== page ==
Acacia fulva Tindale
Acacia fulva Tindale
Velvet Wattle, Soft Wattle
Occurs in eastern N.S.W. at Gloucester Buckets, Apple Tree Flat (Hunter Valley), Hayes Ck (near Bulga), Mt Wareng and Mt Yengo (near Howes Valley).
Shrub or tree 1.5–10 (–15) m high. Bark smooth and greyish green on young trees, later rough and corrugated. Branchlets with the surface and inconspicuous ridges bearing velvety, silvery grey or chestnut hairs 0.8–1 mm long. Young foliage-tips chestnut-coloured, velvety. Leaves silvery greyish; petiole above pulvinus inconspicuous or to 0.6 cm long, terete, with an orbicular gland near basal pinnae; rachis 2–8 cm long, mostly bearing 1–3 minute interjugary glands between pairs of pinnae as well as ±jugary glands often present at some pairs of pinnae; pinnae 4–12 pairs, 3–7.5 cm long; pinnules 11–28 (–35) pairs, narrowly lanceolate to ovate or narrowly lanceolate-oblong, 3–10 mm long, 1–2 (–2.5) mm wide, lanate with long weak silvery hairs on lower surface and margins, sparsely lanate on upper surface, sharply acute to acuminate. Inflorescences in axillary racemes, or terminal or axillary false-panicles; peduncles 2–13 mm long, densely hairy. Heads 20–48-flowered, bright yellow. Pods straight to slightly curved, 2–12 cm long, 4–6.5 mm wide, thickly coriaceous, dark brown, velvety with soft chestnut-coloured and silvery hairs 1–1.2 mm long.
Grows on basalt, shale and sandstone, often with Eucalyptus moluccana and E. tereticornis in dry sclerophyll forest, on ridges and slopes and in gullies.
N.S.W.: Gloucester Buckets, R.G.Coveny 4609 (AD, B, BRI, CANB, K, L, MO, NSW, PERTH, RSA, TNS, UC, US, W) and G.D’Aubert 613 & P.D.Hind (NSW); Mt Wareng, E.F.Constable 4785 (BRI, L, NSW, NY, UC, US); NE slope of Mt Yengo, A.N.Rodd & B.G.Briggs (CANB, NSW77534); 1 mile [1.6 km] SSE of Howes Valley, 14 Nov. 1965, M.D.Tindale s.n. (MO, NSW, PERTH).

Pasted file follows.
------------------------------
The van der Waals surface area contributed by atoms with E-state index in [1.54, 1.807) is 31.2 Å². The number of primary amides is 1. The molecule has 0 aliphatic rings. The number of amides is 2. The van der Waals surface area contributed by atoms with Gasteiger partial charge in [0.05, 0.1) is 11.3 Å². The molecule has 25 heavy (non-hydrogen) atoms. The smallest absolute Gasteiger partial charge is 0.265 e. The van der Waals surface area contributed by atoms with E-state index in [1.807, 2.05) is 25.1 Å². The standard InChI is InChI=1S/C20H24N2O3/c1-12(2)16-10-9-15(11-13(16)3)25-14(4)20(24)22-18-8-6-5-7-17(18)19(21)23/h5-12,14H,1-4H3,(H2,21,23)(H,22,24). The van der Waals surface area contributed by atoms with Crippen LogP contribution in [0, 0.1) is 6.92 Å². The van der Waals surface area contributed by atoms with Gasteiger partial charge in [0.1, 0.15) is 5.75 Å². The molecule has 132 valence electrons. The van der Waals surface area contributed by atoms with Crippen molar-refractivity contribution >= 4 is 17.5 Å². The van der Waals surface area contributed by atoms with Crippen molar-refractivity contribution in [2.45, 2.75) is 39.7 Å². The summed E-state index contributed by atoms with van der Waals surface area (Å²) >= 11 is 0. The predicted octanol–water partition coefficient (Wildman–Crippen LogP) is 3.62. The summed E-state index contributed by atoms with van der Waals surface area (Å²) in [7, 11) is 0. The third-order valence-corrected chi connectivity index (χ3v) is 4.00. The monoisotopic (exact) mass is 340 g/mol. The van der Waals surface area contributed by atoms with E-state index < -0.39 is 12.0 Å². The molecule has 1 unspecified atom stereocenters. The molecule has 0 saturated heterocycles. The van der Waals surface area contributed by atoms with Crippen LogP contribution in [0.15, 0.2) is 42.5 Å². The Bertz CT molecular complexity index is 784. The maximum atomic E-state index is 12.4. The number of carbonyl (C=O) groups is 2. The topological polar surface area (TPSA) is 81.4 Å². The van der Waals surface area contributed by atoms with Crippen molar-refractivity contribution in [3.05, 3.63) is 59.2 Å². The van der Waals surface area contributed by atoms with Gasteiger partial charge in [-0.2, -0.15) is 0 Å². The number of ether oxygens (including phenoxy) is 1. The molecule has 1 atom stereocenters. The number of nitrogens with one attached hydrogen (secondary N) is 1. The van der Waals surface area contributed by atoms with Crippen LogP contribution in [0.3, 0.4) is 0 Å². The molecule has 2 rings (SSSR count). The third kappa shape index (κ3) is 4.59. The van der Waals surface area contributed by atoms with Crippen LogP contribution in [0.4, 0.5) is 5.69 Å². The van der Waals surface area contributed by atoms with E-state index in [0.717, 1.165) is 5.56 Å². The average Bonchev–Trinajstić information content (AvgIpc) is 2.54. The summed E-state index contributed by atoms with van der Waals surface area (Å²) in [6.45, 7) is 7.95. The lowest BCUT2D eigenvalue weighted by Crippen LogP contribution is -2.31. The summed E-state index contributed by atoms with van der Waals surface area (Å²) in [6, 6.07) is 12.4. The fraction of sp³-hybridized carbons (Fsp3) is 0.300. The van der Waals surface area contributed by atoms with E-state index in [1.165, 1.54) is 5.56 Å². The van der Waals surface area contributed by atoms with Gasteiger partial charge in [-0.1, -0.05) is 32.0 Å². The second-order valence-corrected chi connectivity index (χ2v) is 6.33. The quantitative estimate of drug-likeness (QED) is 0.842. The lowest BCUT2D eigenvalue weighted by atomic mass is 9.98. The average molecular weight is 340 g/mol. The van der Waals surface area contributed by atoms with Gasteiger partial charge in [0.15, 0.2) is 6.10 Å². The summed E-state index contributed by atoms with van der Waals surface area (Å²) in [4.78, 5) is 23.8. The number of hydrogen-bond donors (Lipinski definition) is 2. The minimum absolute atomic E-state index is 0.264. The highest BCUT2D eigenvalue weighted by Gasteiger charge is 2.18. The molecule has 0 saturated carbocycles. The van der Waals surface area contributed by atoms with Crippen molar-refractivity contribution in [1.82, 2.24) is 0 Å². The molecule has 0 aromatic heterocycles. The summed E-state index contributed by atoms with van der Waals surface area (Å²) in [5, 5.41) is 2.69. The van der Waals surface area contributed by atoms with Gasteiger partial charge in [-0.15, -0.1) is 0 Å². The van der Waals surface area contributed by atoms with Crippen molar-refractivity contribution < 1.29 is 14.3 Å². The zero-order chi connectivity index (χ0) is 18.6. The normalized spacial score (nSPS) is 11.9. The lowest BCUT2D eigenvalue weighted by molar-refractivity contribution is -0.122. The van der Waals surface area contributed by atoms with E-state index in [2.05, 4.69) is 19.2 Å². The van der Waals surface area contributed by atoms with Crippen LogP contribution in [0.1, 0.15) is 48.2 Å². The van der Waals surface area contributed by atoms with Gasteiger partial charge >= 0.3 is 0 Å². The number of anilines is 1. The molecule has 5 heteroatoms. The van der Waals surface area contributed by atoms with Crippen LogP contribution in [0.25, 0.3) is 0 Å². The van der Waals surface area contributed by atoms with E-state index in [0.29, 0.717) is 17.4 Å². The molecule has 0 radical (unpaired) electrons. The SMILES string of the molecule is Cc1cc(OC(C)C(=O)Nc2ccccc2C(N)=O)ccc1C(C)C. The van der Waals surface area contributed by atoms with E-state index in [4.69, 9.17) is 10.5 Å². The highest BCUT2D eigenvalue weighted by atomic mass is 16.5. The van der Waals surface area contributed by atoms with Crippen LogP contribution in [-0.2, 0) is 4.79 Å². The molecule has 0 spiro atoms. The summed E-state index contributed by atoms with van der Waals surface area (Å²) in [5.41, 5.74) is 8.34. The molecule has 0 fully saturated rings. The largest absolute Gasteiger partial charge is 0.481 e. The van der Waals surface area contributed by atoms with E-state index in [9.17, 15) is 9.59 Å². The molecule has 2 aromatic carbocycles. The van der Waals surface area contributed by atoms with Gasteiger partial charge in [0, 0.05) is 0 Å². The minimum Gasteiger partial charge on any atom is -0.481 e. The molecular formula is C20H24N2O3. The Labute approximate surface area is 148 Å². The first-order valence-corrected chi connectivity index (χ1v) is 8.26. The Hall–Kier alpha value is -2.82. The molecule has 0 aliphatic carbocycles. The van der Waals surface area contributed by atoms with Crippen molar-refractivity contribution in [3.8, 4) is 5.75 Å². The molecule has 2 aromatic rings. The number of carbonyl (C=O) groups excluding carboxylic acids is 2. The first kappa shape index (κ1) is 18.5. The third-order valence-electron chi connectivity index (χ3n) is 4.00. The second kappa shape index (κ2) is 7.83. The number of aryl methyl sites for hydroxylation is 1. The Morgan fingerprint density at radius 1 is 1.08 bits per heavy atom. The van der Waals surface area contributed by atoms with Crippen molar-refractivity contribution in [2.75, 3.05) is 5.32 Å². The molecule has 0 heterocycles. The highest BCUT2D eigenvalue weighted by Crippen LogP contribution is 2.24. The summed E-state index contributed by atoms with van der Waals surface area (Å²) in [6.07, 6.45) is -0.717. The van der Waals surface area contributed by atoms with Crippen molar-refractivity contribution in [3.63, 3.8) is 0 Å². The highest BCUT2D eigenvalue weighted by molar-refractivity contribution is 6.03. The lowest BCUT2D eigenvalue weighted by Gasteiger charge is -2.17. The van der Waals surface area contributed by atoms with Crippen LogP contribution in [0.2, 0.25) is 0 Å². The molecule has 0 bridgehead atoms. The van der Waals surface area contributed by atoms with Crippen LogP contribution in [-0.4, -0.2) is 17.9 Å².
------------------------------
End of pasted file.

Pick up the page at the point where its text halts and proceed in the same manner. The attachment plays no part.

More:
Maiden and Blakely included this species in their description of the very closely allied Acacia mollifolia, citing NSW8140 and NSW8141 from Gloucester and Gloucester Buckets, respectively. Acacia mollifolia has been recorded from the Central Western Slopes and one locality in the Central Tablelands, N.S.W.
In A. mollifolia the pinnules are more cultrate or linear with a rounded or truncate instead of very acute apex, the branchlets are shortly tomentose and the pods often more constricted between the seeds. Interjugary glands occur on the rachises between the pairs of pinnae in A. fulva but are absent in A. mollifolia. Both species are characterised by very similar bracteoles, but the flowers are different. The petals and the lobes of the calyx in A. fulva have a number of long, fine, weak, white hairs on their outer surfaces. The ovary in A. mollifolia is mid-brown and glabrous instead of dark brown with a tuft of long, white hairs as in A. fulva.
Data derived from Flora of Australia Volumes 11A (2001), 11B (2001) and 12 (1998), products of ABRS, ©Commonwealth of Australia
Minor edits by J.Reid & J.Rogers
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